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Anna Taylor Sweringen/Michal Scott: A Phoenix Rising from the Ashes — Hannah Elias (Contest)
Thursday, February 16th, 2023

UPDATE: The winner is…bn100!

Passing as white in a racist society was more commonplace than many would think and generally enabled the passer to thrive if not survive.  As in the case of Belle DaCosta Greene, passing enabled her to receive renown as the librarian of the J.P. Morgan Library. The truth of her race wasn’t uncovered until long after her death. Hannah Elias never claimed to be white, but never acknowledged her blackness either. When asked what she was she’d say either Sicilian or Cuban. The discovery of her true race didn’t lead to admiration and accomplishment but to trial and tribulation.

Hannah was born in Philadelphia, Pennsylvania, in 1865.  Her father was mixed-race (African-American and Native American). Her mother was light enough to pass for white. An enterprising “better-to-ask-forgiveness-than-seek-permission” type, Hannah “borrowed” a dress from her employer in 1884 to wear to her sister’s wedding. The act landed her in Moyamensing Prison and thrown out of her family’s home.

She made a living as a sex worker in Manhattan’s Tenderloin neighborhood, where she met rich glass factory owner John R. Platt, who was forty-five years older than she. She left the brothel and engaged in an affair with him, although some resources state they were married. Platt lavished her with gifts and money, enabling her to amass wealth through investments and real estate. She moved into a mansion on Central Park West. Their happy-for-now existence was shattered in 1903 when famous city planner Andrew H. Green was shot to death in a case of mistaken identity. The killer, Cornelius Williams, a former tenant in one of Hannah’s boardinghouses, mistook Green for Platt.

The case brought to light Hannah’s true racial identity. Her home became a stop on a sightseeing tour, and she found herself harassed and assaulted by White New Yorkers outraged that a black woman could be living in Central Park West, own various real estate properties, and be worth millions of dollars. In 1904, Platt’s family bullied him into filing a blackmail complaint against Hannah to strip her of her wealth. She took the stand in her own defense, prevailing against Platt at the original trial and in the appeal.

In 1915, she lived in the penthouse of one of her own buildings and by then had joined in business with African-American real estate developer John E. Nail to turn Harlem into a mecca for African-Americans arriving from the South in search of decent housing.

She went to live in Europe and died there of a heart attack at the age of 73.

As a New Yorker I’d always heard of or read accounts about the murder of Andrew H. Green but not until reading Shomari Willis’ Black Fortunes did I learn of Hannah Elias and her role in his death. Another great account of this phoenix who rose from the ashes is the Barbara Chase-Riboud novel, The Great Mrs. Elias.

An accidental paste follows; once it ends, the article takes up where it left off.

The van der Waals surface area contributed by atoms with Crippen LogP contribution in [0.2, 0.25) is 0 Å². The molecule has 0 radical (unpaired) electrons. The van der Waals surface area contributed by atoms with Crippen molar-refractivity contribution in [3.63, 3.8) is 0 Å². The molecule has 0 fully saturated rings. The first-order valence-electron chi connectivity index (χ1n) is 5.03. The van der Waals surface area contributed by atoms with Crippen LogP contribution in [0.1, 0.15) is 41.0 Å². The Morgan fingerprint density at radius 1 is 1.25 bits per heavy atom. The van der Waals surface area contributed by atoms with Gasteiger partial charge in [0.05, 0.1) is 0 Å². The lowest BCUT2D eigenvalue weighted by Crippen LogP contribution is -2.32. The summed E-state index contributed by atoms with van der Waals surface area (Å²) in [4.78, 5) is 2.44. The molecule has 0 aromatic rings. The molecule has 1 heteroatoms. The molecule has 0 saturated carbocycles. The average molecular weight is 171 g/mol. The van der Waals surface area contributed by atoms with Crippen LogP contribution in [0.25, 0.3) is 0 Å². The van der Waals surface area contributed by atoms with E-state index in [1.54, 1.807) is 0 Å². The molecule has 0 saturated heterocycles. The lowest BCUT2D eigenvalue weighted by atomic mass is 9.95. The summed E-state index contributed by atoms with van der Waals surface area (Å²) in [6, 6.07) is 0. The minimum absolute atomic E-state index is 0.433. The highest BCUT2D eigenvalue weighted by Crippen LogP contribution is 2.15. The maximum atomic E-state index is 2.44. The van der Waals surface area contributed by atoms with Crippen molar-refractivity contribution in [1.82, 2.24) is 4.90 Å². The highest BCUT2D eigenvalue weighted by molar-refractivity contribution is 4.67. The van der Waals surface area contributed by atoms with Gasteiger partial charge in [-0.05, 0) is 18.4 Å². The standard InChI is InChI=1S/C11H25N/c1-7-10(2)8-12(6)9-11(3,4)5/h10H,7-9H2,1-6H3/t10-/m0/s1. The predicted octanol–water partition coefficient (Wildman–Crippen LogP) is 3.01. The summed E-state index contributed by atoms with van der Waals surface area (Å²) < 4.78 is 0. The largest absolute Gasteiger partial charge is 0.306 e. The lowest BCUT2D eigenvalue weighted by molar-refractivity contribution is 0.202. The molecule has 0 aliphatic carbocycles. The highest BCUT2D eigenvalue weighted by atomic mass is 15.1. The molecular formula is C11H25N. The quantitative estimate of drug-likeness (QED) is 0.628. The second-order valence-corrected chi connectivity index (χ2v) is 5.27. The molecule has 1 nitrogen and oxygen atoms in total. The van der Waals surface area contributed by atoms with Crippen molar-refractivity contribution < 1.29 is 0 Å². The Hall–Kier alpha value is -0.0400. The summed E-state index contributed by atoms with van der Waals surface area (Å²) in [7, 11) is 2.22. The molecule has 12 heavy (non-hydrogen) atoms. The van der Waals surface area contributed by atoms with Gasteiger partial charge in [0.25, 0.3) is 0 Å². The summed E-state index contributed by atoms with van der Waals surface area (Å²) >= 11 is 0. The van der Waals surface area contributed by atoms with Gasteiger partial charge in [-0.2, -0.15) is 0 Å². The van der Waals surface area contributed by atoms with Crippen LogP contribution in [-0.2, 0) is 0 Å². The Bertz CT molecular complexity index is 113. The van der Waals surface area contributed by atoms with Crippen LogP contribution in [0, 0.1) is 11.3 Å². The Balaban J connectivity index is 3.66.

Discovering hidden histories like that of Hannah Elias feeds my hunger to learn all I can about the lives of African-American women and fuels my desire to help put the spotlight on them.

For your chance at a $10 Amazon gift card, comment on Hannah’s life and/or share similar hidden histories of women you’ve learned about.

Better To Marry Than To Burn

Freed Man seeking woman to partner in marriage for at least two years in the black township of Douglass, Texas. Must be willing and able to help establish a legacy. Marital relations as necessary. Love neither required nor sought.


She sidled up to him, cupped his erection and fondled his balls.

“Ready for bed or ready to bed me?”

He moaned, placed his hand atop hers and increased the pressure. Already hard, he hadn’t imagined he could get any harder.

“Is that beautiful brass bed new?”

He gulped. “Ye—yes. Bought it—bought it for the honeymoon.”

“I’m ready to be bedded now,” she whispered. “Or is that something we must negotiate?”

All thoughts of dinner vanished.

“No,” he rasped, leaning forward, as hungry for her lips as he was to be inside her.

“Good.” She stepped back, out of reach. “But, let’s be clear…” She bent over, so her butt protruded toward him. She massaged each buttock so her crack parted invitingly. “Tonight it’s the Greek way or no way.”

He blinked, stunned by this demand to be taken anally. His master had had books filled with drawings, depicting naked Greeks wrestling. Those pen and ink depictions flashed before him now. Arms constrained by arms, legs entwined with legs, butts and groins enmeshed in snug contortions. He’d love to take Queen that way, experience first- hand the erotic intimacy etched in the men’s struggle-laden features.